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Vibraphonist Yuhan Su's debut album Flying Alone is a collection of ten elegant and sophisticated originals that unfold like poems for multiple voices. Her effective yet subtle leadership of her international band allows the instruments to echo and support each other in haunting choruses and contemplative dialogues.
The futuristic "Difficulties" builds an intriguing atmosphere with the ebb and flow of guitarist Publio Delgado.'s electric swells over drummer Deepak Gopinath's angular, spicy and rollicking beats. Su's own darkly sparkling mallets shimmer as her electrifying improvisation unpredictably changes tempos in response to Gopinath's urgent and clamorous drum set. Delgado's vaguely bluesy and left of center strings engage in a free flowing duet with Gopinath. Su's carefully placed strikes punctuate Delgado's increasingly complex, rock infused, spontaneous melody.
Gopinath and Delgado buoy saxophonist Cecar Joaniquet's modal solo on the cinematic and melancholic "Sputnik Sweetheart," a piece titled after the classic Haruki Murakami novel. Su's cooler, mordant vibes are a perfect match for Joaniquet's ardent tone on this exquisite paean to lost love.
Su's expression grows subtler and more resonant when matched with the two reed frontline on the memorable and nostalgic "Origin." Joaniquet's soprano is peppered with eastern harmonies. The composition also features bassist Jeong Lim Yang's intricate and lyrical pizzicato work.
Su demonstrates her talent as a vocalist on the hypnotic and lush lullaby "Comfort Zone." Sung in Mandarin, her evocative and ethereal voice hovers over pianist Christian Li's deceptively simple nocturne-esque sonata. It is, nevertheless, her superlative ability as a composer and improviser that takes center stage on this engaging and stimulating first album. Her mastery over her instrument is perhaps best heard on the exciting "Drive," a track brimming with the urgency of a Monday morning rush. Su's intelligent and exhilarating extemporization pirouettes into richly hued and mysterious swirls of sound. She hints at the modern western classical canon at times and borrows from her own Asian heritage at others.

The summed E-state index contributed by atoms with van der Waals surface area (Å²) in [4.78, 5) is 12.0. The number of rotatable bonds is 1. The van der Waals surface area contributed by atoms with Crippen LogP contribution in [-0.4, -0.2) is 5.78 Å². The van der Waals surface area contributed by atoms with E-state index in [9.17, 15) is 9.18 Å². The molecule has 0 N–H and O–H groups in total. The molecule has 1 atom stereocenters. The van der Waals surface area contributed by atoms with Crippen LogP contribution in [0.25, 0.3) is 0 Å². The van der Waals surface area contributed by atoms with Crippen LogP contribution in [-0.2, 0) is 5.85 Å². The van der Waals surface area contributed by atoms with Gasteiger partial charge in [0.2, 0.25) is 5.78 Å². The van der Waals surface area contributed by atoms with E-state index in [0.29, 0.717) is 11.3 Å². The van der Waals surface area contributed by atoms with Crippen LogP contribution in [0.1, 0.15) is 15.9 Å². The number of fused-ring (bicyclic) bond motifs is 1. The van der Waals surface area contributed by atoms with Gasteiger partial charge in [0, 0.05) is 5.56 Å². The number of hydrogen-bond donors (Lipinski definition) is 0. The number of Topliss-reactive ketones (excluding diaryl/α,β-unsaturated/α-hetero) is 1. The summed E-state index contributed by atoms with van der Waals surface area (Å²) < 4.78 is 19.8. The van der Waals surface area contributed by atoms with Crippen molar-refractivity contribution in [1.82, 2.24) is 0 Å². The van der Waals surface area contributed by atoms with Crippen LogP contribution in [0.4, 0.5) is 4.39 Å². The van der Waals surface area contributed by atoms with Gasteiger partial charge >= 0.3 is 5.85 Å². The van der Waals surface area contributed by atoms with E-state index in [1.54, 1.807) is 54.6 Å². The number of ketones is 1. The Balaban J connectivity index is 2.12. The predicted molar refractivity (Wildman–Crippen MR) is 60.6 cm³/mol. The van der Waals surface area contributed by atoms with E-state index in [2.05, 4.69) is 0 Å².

This delightful and intellectually satisfying record is the mature work of a young and singular composer and vibraphone virtuoso. It is also, hopefully, the foundation of a brilliant career that will rank with the likes of Walt Dickerson and Bobby Hutcherson.
Track Listing: Flying Alone; There is Something in the Bottom of the Bottle; Drive; Comfort Zone; If
You Stay; Necessaries; Difficulties; Sputnik Sweetheart; Origin; Bian Fu.
Personnel: Yuhan Su: vibraphone, malletkat, vocals (4, 6); Rafael Aguiar: alto saxophone; Cesar
Joaniquet: tenor and soprano saxophones; Publio Delgado: guitar; Christian Li: piano;
Jeong Lim Yang: acoustic bass; Deepak Gopinath: drums.
I love jazz because anything is possible; it has few rules and the best jazz breaks those ones. I prefer free improv because it doesn't really have any rules at all.
I was first exposed to jazz in my teens (in the late sixties).
The first jazz record I bought was Filles de Kilimanjaro by Miles Davis, shortly followed by Extrapolation by John McLaughlin.
My advice to new listeners is to listen as widely as possible and not to make snap judgments--stick with it.